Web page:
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Raleigh-Durham Airport Adding New Terminal for Increasing Passenger Volume

Posted on September 9, 2008 by LCT Staff - Also by this author - About the author

RALEIGH-DURHAM, N.C. – Raleigh-Durham International Airport next month will roll out the first phase of a new terminal, which when completed will be able to process more than 11 million passengers a year.

On Oct. 26, Terminal Two will offer 10 gates, as well as the majority of the ticketing, security checkpoints and baggage areas. The second phase, which the airport plans to open in the winter of 2011, will host an additional 13 gates.

"Terminal Two focuses on moving the passengers through the terminal more easily," said airport spokesperson Mindy Hamlin, adding that it will offer ticketing islands rather than traditional against-the-wall ticketing areas, to congestion and provide more space for electronic kiosks.

The terminal will offer flexible gates, which can hold planes ranging in size from a regional jet to a Boeing 737.

"This terminal has been needed for many years because the number of passengers traveling through here has grown in 20 years," Hamlin said.

Last year, more than 10 million passengers used the airport. Once Terminal Two is completed, the airport will be able to annually process 17 million passengers. There also is an opportunity to expand the terminal if needed.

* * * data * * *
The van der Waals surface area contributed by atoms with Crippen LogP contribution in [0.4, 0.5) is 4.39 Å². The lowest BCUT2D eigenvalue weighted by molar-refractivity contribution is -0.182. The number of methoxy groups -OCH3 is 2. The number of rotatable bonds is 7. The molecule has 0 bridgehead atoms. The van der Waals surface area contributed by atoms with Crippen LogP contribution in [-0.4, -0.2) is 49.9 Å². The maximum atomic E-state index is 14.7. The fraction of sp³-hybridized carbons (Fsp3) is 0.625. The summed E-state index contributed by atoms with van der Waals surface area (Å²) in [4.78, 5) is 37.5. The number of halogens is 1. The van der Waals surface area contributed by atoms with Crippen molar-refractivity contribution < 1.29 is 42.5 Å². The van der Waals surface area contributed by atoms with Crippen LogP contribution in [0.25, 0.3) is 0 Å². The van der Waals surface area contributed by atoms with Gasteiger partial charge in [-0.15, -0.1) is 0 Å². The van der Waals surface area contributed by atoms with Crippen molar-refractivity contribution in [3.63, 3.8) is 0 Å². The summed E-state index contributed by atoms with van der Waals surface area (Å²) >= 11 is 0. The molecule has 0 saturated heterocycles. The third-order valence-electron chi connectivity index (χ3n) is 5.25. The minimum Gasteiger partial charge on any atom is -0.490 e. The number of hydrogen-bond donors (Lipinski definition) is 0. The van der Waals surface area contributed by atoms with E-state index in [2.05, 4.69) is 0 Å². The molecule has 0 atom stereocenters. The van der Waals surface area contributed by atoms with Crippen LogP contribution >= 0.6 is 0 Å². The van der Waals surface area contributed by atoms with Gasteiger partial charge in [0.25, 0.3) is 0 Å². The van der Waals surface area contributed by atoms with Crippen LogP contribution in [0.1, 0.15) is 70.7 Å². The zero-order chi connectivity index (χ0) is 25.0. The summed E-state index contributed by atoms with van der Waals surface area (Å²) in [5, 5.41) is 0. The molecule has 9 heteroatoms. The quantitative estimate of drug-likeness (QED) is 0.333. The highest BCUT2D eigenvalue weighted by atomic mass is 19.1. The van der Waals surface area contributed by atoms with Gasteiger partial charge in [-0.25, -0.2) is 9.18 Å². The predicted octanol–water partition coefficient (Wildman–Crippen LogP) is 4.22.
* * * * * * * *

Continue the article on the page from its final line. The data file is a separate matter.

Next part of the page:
The new terminal originally was planned to replace Terminal A, an expensive option because the airport would have had to tear down the old terminal and build temporary facilities, Hamlin said.

The project moved to replacing Terminal C after American Airlines decided to sell the terminal's lease. Previously, some gates had been subleased to now-defunct Midway Airlines.

"At that time, we refocused our terminal development plans on that terminal because it was more cost-effective to tear down that terminal because Midway Airlines had closed its doors," Hamlin said.

"When Midway closed its doors, the whole northern portion of Terminal C was empty. That allowed us to concentrate on demolishing part of the terminal and start building Terminal Two without affecting passengers."

Source: Business Travel News

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